Photo Credit: Kevin McGough
We arrived at Exeter Phoenix on a cold Thursday eve, and found an unusual clientele present for this sell-out gig. The venue was packed to the rafters with middle aged folk fans; what was clear from the off was that these devotees had followed the band right from their beginnings in the early 2000s. At one stage when lead singer Olly Knights asked if they remembered the Optimist LP (the band’s debut album) the crowd gave him a rapturous response, before the band launched into a memorable rendition of Emergency 72.
The group kicked off with a trio of new album tracks which showcased the band’s versatility as the electric guitar led 96 was followed by the jaunty indie folk of Keep Me Around, and finally the slower uplifting title track Lost Property. What was immediately clear was that this was no average folk band. Gale Paridjanian is a virtuoso guitarist on both acoustic and electric and would often improvise some tasty solos which at times transformed songs from their recorded format. The band’s three and sometimes four part vocal harmonies were spot on throughout the gig, as were the solo vocals of Knights, who has an impressive range. It was also great to watch a band who despite being an outfit for the best part of 20 years still seem to relish playing together. The banter between the members and with the crowd was natural and refreshing, and made the evening seem very personal.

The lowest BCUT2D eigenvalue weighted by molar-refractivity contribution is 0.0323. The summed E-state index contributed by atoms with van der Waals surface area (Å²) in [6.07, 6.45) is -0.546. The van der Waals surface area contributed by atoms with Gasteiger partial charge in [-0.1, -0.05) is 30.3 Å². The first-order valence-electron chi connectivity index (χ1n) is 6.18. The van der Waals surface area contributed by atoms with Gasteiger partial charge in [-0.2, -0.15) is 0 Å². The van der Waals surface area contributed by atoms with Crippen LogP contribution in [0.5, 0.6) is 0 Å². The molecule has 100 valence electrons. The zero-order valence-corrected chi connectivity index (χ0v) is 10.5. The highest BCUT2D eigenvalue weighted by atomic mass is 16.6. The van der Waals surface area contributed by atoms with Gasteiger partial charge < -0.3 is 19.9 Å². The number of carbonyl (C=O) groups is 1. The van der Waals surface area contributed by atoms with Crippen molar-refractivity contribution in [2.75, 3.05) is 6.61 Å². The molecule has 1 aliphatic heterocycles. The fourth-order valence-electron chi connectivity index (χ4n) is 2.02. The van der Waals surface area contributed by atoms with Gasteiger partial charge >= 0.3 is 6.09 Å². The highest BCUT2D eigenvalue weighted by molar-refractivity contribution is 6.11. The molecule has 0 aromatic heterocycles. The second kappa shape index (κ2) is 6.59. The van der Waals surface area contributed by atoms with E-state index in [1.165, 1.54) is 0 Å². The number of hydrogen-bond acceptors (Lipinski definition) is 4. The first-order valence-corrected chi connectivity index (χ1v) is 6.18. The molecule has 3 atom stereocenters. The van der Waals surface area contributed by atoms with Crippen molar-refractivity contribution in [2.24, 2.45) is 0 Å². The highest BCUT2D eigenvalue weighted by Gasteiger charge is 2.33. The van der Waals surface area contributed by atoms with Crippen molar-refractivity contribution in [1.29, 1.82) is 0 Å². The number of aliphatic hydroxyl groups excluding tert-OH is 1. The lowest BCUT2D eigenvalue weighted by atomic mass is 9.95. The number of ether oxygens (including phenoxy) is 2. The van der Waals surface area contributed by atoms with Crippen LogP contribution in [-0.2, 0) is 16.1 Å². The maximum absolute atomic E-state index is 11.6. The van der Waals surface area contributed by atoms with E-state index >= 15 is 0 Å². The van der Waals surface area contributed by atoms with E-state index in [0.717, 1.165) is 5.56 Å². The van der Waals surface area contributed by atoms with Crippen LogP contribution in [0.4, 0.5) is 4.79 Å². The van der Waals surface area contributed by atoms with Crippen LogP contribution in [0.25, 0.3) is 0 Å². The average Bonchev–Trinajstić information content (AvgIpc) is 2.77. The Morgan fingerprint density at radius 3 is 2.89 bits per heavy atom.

The pace of the gig was also well tempered with more upbeat songs contrasted with the slower more thoughtful numbers, such as the angsty, almost grunge-like Long Distance placed before the slow burning epic Black Rabbit which culminated in yet another sublime solo from Paridjanian making notable use of echoing and reverb. While early album classics such as Painkiller and Fishing for A Dream had a big reception, in truth the crowd were holding onto every last note of the performance, and the band came back for not one but two encores. The highlights from the back end of the performance included Underdog’s extended acoustic jamming and Slack, which included a Reggae breakdown and at one stage the band trolling the audience with the riff from Can’t Stop by Red Hot Chili Peppers. All in all Turin Brakes were a rare combination of accomplished, entertaining and personal, and the audience departed thoroughly satisfied after a memorable evening.